Bridge of Spies tells a story that unfolded over five years in a little under two-and-a-half hours. It’s the story of a man who was on the prosecutorial team at Nuremberg but had spent the time between then and 1957 as an insurance lawyer. Then he was asked to represent a Soviet spy and, in trying to do his job properly, became the second most hated man in America (after the spy) – until the Soviets shot down U2 pilot Francis Gary Powers.
It’s a case where real life became something out of a John LeCarre spy novel.
The film opens with the apprehension of Rudolf Abel (Mark Rylance) as a Russian spy. In order to give every appearance of a fair trial, James B. Donovan (Tom Hanks) is asked to represent him – but the trial is as fixed as it’s possible to be, with judge ignoring/overruling key objections by Donovan. In sentencing Abel, though, the judge is persuaded that the spy should not be executed – if the Russians nab one of ‘our guys’ he could be used to facilitate a trade.
Donovan and his family suffer from his defence of Abel – to the point that shots are fired through his livingroom window, barely missing his teenaged daughter.
While the film does follow the Donovan/Abel arc, it cuts away from time to time to follow Powers (Austin Stowell) as he’s recruited as a ‘driver’ of an ‘article’ for the CIA and is shot down on his first mission – failing to activate the plane’s destruct mechanism through no fault of his own.
We also catch key moments in the life of university student Frederic Pryor (Will rogers) as he attempts to get his girlfriend out of East Berlin and winds up in prison as a spy (which he was not).
Once again, Donovan is called to help by negotiating an exchange – Powers for Abel. Once in East Berlin, he learns about Pryor and decides that he wants to get both of them for Abel. The problem is that East Germany hasn’t been recognized as an actual nation and they demand the exchange be Pryor for Abel.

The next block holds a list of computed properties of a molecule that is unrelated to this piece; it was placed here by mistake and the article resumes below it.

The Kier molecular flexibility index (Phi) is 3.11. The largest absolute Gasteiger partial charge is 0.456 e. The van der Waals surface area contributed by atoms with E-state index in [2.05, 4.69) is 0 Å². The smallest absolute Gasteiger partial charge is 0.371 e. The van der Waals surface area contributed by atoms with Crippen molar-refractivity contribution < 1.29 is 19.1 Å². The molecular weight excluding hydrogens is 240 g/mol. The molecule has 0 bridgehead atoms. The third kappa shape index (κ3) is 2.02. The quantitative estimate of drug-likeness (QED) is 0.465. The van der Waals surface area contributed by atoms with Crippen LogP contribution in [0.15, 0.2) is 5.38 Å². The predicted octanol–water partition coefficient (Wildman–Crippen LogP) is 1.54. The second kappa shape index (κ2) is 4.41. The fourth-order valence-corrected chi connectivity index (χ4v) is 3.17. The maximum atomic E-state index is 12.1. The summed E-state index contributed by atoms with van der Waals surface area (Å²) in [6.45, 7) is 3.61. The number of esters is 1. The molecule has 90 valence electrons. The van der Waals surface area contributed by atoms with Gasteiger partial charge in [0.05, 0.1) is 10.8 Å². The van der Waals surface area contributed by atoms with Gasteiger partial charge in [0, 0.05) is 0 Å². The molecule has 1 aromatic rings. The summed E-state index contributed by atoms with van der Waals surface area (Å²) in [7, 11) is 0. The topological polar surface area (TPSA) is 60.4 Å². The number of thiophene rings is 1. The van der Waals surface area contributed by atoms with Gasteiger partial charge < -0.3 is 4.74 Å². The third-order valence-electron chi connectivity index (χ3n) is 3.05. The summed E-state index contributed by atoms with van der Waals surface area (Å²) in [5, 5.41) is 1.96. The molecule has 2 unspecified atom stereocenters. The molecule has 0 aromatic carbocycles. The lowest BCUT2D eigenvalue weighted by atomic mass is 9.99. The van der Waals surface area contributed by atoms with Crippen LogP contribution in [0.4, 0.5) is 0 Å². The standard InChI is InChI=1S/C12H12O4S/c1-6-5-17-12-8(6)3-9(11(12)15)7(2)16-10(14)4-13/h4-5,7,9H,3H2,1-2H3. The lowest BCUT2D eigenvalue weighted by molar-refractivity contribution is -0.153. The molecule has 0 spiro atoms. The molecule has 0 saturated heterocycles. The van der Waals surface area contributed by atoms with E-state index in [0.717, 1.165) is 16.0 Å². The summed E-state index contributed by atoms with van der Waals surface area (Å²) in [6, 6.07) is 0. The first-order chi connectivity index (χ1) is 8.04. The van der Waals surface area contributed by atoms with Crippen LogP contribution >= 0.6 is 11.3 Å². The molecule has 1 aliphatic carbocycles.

Meanwhile, the Russians also agree to a one-for-one exchange – which delights Donovan’s CIA handler until Donovan makes it clear he wants to get both men back for Abel.
The main obstacle is an East German lawyer, Vogel (Sebastian Koch), a ‘friend’ of East Germany’s attorney-general.
As written by Matt Charman and Joel & Ethan Coen, Bridge of Spies is an intellectual exercise in political gamesmanship that is constantly being messed with by real people. For every move there is a countermove and the game proceeds through to its conclusion in a manner that can be seen as extremely logical from the outside.
Inside the game, with the players, it’s a nerve-wracking improvise on the fly, seat of your pants, making up as you go series of moments. The in-fighting between the East German and the Russians is built up by inference and it causes Donovan no end of confusion and exasperation – just as his insistence on getting both Pryor and Powers for Abel drives his handler nuts.
There is considerable dark humor here – no doubt courtesy of the Coen Brothers – but even with Spielberg directing, there are times when Bridge of Spies seems to be plodding a bit (using my usual soda pop metric, my big drink ran out fifteen minutes before the credits rolled).
Given the performances, though, Bridge of Spies is mostly mesmerizing. Rylance and Hanks both stand out: Rylance as the calmly humorous spy who responded to questions like ‘Aren’t you worried?’ with ‘Would it help?’; Hanks as an Everyman with wit and teeth.
When either of them are onscreen the film is great; when they on together, it soars.
Final Grade: A-
Photos courtesy of Walt Disney Studios, DreamWorks and Amblin Entertainment